Cult Finnish director calls for compassion for migrants
BERLIN: After six years of silence cult Finnish director Aki Kaurismaki returned to the screen Tuesday with “The Other Side of Hope”, a call for mercy towards migrants seeking asylum in Europe.
The new comedy-drama drew cheers at a press preview at the Berlin film festival, one of Europe´s top cinema showcases, where it is in competition for the Golden Bear top prize to be awarded Saturday.
Gritty and laconic in typical Kaurismaki style, “The Other Side of Hope” comes on the heels of his 2011 movie “Le Havre”, and is the second instalment in a planned migration-themed trilogy.
The film recounts the melancholy fate of Syrian migrant Khaled, played by Syrian actor Sherwan Haji, who ends up against his will in remote Finland — a hostile place on first impression peopled by taciturn, cold Finns.
A hapless former travelling salesman named Wikstrom, who is trying to get started in the restaurant business and who is played by Sakari Kuosmanen, finds Khaled sleeping behind his skip.
They first greet each other suspiciouslybut Wikstrom eventually decides to help Khaled start a new life, realising the Syrian has even bigger troubles than his own marital woes.
Kaurismaki told reporters that many Finns saw the arrival of Muslim refugees as a kind of “invasion” and that he aimed to challenge that view.
“I was very modest in wanting to change the audience. I want to change the world,” he said with a wry smile.
“Europe is a tiny place. First I change Europe, then we go to Asia.”
He condemned what he called an erosion of European democratic values but said Germany had set a positive example, after Chancellor Angela Merkel´s government allowed in more than one million asylum seekers since 2015.
“In this sense I respect Mrs Merkel… the only politician who seems to be at least interested in the problem,” he said, speaking in English.
Like many European countries, Finland has tightened its asylum policies to reduce the flow of migrants from war-torn regions such as Syria and Iraq.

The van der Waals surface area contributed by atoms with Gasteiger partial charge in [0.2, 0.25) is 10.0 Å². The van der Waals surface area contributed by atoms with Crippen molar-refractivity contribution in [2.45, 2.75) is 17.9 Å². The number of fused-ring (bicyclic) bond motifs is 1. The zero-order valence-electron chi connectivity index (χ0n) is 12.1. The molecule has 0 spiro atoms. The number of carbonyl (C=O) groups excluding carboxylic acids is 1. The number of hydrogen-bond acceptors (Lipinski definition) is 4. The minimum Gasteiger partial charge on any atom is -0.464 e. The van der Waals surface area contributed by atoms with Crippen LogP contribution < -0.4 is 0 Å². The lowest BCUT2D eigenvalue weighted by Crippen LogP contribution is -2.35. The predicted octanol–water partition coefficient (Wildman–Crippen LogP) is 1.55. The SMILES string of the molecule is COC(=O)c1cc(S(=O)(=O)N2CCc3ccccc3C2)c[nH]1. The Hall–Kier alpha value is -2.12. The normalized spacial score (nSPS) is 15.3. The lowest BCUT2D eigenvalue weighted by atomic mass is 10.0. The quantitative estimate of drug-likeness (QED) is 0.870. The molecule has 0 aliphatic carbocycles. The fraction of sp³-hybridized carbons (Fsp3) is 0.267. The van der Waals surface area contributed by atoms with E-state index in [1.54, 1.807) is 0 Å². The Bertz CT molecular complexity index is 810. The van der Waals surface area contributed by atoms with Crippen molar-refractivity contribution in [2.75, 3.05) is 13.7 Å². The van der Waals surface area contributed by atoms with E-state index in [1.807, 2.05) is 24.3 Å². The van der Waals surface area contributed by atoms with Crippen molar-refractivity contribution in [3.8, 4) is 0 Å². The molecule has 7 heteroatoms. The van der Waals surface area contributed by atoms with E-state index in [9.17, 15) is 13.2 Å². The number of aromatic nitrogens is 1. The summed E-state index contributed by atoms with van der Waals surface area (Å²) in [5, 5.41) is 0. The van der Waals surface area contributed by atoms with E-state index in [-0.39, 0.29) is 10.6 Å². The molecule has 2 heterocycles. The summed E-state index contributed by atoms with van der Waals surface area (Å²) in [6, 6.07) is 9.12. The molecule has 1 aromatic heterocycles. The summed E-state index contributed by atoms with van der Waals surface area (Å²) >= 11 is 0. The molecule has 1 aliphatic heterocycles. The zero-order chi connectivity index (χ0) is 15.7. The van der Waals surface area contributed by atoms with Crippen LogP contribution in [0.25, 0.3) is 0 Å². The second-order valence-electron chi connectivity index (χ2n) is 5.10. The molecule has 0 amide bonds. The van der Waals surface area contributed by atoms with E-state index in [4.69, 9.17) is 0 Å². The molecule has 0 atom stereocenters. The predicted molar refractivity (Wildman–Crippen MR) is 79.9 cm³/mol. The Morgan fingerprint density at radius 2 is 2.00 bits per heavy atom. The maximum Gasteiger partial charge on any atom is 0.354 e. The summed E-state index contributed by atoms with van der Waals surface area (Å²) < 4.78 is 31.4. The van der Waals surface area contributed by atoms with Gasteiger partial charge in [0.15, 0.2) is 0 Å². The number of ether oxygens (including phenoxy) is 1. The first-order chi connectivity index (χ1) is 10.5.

The film´s 31-year-old lead actor Haji, born in northeastern Syria, ended up in Helsinki a year before the Syrian conflict erupted in 2011, after falling in love with a Finnish woman in Damascus.
“The reason why I consider myself a semi-refugee is that I cannot go back,” the soft-spoken Haji, whose own family has since been forced to flee Syria, told AFP in Helsinki.
During his acting studies in Damascus, Haji was introduced to Kaurismaki´s work, first with “The Man Without a Past” (2002), which won the Grand Prix at the Cannes Film Festival.
But little did he guess that years later his first screen role would be as a Syrian refugee in a Kaurismaki movie.
“This movie gives more depth to (refugees). They are human beings, who have loved ones, are loved by someone, they have history, feelings, pain, suffering. One of the sufferings of a refugee is to be ignored,” Haji said.
Haji´s Finnish co-star, Sakari Kuosmanen, 60, has acted in at least a dozen Kaurismaki films.
“People should do more civic activities and rebel a little more,” Kuosmanen said, in a nod to his character Wikstrom who helps Khaled off the street.
Kaurismaki´s previous film “Le Havre”, a tale about an African immigrant boy in the eponymous French port city, was awarded the International Federation of Film Critics Prize at the 2011 Cannes Film Festival.